It is dangerous, of course, to read too much into one speech, but these claims do seem to diverge somewhat from the Chinese Communist Party’s tendency in recent years to aggressively seek non-economic sources of legitimacy. Many commentators believed that, with the ongoing slowdown and restructuring, the party leadership would want to (continue to) seek new means of garnering public support, including cracking down on corruption, trumpeting the “rule of law,” adopting a more aggressive diplomatic posture, embracing “traditional culture,” and rejuvenating “Chinese socialism” as a viable sociopolitical ideology.
But Xi’s Seattle speech seemed to echo the ideological stance of the Jiang and Hu eras in emphasizing economic development above all else. Does this mean that the party leadership is feeling more optimistic about its economic prospects than outside observers seem to recognize, or is it simply acknowledging the unavoidable truth that its political fate and legacy will ultimately be determined by its economic performance?
Finally, as a Greek history buff, I admit to feeling a fleeting sense of amusement and joy over Xi’s mention of Thucydides.
Graham Webster, Senior Fellow at The China Center at Yale Law School:
The last five or so minutes of Xi’s speech featured an announcement of more student exchange, reminiscences about admiring U.S. political figures, and reading everything from The Federalist Papers to The Old Man and the Sea. It was really quite charming. On the substance, though, the speech will be disappointing to many observers looking for Xi to indicate flexibility rather than stubbornness at a time when China’s domestic confidence might be lower.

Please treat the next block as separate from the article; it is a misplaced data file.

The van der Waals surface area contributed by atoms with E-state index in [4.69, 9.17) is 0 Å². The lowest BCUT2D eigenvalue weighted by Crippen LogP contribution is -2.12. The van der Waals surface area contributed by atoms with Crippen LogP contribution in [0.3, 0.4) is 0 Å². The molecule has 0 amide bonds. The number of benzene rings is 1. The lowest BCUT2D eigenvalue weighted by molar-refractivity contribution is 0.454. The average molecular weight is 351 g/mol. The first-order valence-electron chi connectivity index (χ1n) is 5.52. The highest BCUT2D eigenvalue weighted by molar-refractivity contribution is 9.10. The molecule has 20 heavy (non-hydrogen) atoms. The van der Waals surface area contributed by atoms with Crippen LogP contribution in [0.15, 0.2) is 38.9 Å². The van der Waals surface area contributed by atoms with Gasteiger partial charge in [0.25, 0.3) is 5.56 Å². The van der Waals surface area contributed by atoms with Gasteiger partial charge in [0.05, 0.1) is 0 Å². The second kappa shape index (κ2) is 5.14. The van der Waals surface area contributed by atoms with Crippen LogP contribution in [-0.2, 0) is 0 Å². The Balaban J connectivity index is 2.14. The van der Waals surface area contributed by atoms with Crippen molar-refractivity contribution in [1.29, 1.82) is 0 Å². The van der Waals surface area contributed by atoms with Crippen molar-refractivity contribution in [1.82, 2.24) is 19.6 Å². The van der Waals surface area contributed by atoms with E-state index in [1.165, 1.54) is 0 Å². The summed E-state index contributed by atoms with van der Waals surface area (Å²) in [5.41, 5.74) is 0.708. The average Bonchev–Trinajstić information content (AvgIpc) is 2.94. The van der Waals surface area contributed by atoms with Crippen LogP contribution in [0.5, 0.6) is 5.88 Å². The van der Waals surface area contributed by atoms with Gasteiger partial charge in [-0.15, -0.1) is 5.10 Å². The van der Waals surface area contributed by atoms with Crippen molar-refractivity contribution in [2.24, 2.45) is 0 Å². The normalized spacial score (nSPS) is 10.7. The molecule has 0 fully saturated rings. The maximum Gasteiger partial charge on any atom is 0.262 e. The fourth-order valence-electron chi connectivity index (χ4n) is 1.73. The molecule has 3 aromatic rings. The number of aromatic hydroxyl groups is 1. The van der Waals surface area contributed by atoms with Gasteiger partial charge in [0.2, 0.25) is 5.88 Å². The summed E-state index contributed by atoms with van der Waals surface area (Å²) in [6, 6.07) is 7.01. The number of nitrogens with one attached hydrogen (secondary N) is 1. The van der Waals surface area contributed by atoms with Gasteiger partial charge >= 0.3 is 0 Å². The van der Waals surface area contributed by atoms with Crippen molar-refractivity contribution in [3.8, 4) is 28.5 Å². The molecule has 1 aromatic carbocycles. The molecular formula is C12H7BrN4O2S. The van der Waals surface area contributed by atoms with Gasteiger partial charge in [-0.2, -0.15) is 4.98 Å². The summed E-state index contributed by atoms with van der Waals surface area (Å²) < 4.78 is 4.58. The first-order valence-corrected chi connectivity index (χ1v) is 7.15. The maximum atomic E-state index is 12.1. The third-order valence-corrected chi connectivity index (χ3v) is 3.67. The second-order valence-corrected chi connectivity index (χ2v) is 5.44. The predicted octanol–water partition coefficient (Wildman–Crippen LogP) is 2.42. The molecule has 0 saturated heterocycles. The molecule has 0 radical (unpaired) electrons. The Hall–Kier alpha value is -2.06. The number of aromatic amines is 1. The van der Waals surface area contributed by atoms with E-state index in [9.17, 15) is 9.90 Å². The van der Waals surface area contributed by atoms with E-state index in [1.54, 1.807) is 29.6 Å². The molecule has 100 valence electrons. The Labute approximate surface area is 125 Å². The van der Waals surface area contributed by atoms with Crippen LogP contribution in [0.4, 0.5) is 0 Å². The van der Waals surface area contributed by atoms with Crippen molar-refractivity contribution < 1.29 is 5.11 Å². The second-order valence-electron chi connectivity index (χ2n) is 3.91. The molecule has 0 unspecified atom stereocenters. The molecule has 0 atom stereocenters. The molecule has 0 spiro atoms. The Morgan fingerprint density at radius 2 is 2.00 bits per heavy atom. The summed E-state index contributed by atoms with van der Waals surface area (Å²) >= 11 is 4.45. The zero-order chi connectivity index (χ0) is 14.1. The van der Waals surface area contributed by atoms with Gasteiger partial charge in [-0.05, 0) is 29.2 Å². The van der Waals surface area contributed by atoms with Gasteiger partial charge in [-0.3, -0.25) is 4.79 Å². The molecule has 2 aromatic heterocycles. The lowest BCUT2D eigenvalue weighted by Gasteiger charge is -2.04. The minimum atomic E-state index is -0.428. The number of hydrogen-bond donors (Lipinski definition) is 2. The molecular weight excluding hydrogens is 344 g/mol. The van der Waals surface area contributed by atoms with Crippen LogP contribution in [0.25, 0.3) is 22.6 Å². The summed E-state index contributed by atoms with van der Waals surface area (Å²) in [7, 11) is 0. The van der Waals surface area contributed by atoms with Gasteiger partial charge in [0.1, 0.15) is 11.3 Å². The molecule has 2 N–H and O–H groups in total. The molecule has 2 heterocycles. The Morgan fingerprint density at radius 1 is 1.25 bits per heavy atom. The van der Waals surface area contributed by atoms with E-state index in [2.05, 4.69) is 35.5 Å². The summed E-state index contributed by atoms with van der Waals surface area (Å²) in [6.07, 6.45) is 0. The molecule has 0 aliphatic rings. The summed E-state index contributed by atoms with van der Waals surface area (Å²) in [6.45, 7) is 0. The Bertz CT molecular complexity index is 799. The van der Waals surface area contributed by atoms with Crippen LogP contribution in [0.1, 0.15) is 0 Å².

On the issue of cybersecurity, low hopes will be lower after this speech. When Xi says he is ready to set up a high-level mechanism with the United States on “fighting cyber crimes,” U.S. listeners will note what happened to the last Cyber Working Group, suspended by the Chinese side after U.S. indictments of alleged People’s Liberation Army hackers. When he says “the Chinese government will not in any form engage in commercial theft” or encourage others to do so, and that such crimes “must be punished in accordance with law or relevant international treaties,” those hoping for a meeting of minds on computer-assisted commercial theft will see the renewed denials here and in Xi’s written Wall Street Journal interview as reason to expect minimal or no progress on that issue.